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A House Divided, 1840–1861 Norton Media Library Chapter 13 Eric Foner

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1 A House Divided, 1840–1861 Norton Media Library Chapter 13 Eric Foner

2 I. Statue of Freedom

3 II. Fruits of Manifest Destiny
Continental Expansion In the 1840s, slavery moved to the center stage of American politics Territorial expansion Oregon and California The Mormons’ Plight The Mormons had been founded in the 1820s by Joseph Smith The absolute authority Smith exercised over his followers, and the refusal of the Mormons to separate church and state, alarmed many neighbors polygamy Smith’s successor, Brigham Young, led his followers to Utah

4 II. Fruits of Manifest Destiny (con’t)
The Mexican Frontier Mexico won its independence from Spain in 1821 Northern frontier was California, New Mexico, and Texas California’s non-Indian population in 1821 was vastly outnumbered by Indians Californios versus Indios The Texas Revolt The first part of Mexico to be settled by significant numbers of Americans was Texas Moses Austin

5 II. Fruits of Manifest Destiny (con’t)
Alarmed that its grip on the area was weakening, the Mexican government in 1830 annulled existing land contracts and barred future emigration from the United States Stephen Austin led the call from American settlers demanding greater autonomy within Mexico General Antonio López de Santa Anna sent an army in 1835 to impose central authority Rebels formed a provisional government that soon called for Texan independence The Alamo Sam Houston Texas desired annexation into the United States, but neither Jackson nor Van Buren acted on that

6 II. Fruits of Manifest Destiny (con’t)
Polk and Expansion The issue of Texas annexation was linked to slavery and affected the nominations of presidential candidates Clay and Van Buren James Polk, a Tennessee slaveholder and friend of Jackson, received the Democratic nomination supported Texas annexation supported “reoccupation” of all of Oregon Polk had four clearly defined goals reduce the tariff reestablish the independent treasury system settle the Oregon dispute bring California into the Union Polk initiated war with Mexico to get California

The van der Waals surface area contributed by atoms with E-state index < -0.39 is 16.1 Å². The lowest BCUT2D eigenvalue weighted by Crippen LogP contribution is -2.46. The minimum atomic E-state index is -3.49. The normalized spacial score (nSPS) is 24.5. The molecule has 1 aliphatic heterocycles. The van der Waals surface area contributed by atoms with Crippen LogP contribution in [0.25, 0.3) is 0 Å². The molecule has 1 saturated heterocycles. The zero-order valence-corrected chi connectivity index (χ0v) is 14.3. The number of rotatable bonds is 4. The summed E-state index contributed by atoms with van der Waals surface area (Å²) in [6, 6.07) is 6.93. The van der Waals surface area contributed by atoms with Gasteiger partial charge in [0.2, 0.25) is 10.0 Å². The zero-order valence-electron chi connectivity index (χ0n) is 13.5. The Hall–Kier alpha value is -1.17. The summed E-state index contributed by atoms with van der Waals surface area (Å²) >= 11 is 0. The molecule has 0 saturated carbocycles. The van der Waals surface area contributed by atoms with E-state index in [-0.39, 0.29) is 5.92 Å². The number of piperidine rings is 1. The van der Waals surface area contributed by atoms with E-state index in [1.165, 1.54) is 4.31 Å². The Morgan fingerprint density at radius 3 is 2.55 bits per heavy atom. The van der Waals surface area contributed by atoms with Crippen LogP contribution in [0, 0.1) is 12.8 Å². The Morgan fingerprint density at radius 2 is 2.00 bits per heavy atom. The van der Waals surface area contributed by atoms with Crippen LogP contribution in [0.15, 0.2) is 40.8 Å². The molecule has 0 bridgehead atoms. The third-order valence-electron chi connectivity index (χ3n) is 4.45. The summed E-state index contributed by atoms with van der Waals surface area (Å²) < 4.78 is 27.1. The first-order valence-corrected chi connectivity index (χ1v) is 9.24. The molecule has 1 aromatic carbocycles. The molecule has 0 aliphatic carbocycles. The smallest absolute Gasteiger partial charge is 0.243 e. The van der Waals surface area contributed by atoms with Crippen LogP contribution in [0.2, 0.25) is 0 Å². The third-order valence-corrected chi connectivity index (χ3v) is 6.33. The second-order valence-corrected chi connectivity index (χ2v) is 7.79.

7 II. Fruits of Manifest Destiny (con’t)
The Mexican-American War Although the majority of Americans supported the war, a vocal minority feared the only aim of the war was to acquire new land for the expansion of slavery Henry David Thoreau’s On Civil Disobedience Combat took place on three fronts California and the “bear flag republic” General Stephen Kearney and Sante Fe Winfield Scott and Central Mexico Treaty of Guadalupe Hidalgo, 1848

8 II. Fruits of Manifest Destiny (con’t)
Race and Manifest Destiny A region that for centuries had been united was suddenly split in two, dividing families and severing trade routes “Male citizens” were guaranteed American rights Indians were described as “savage tribes” The spirit of manifest destiny gave a new stridency to ideas about racial superiority “Race” in the mid-nineteenth century was an amorphous notion involving color, culture, national origin, class, and religion

9 II. Fruits of Manifest Destiny (con’t)
Redefining Race Mexico had abolished slavery and declared persons of Spanish, Indian, and African origin equal before the law The Texas constitution adopted after independence not only included protections for slavery but denied civil rights to Indians and persons of African origin Gold Rush California California’s gold rush population was incredibly diverse The explosive population growth and fierce competition for gold worsened conflicts among California’s many racial and ethnic groups The boundaries of freedom in California were tightly drawn The Indians were particularly hurt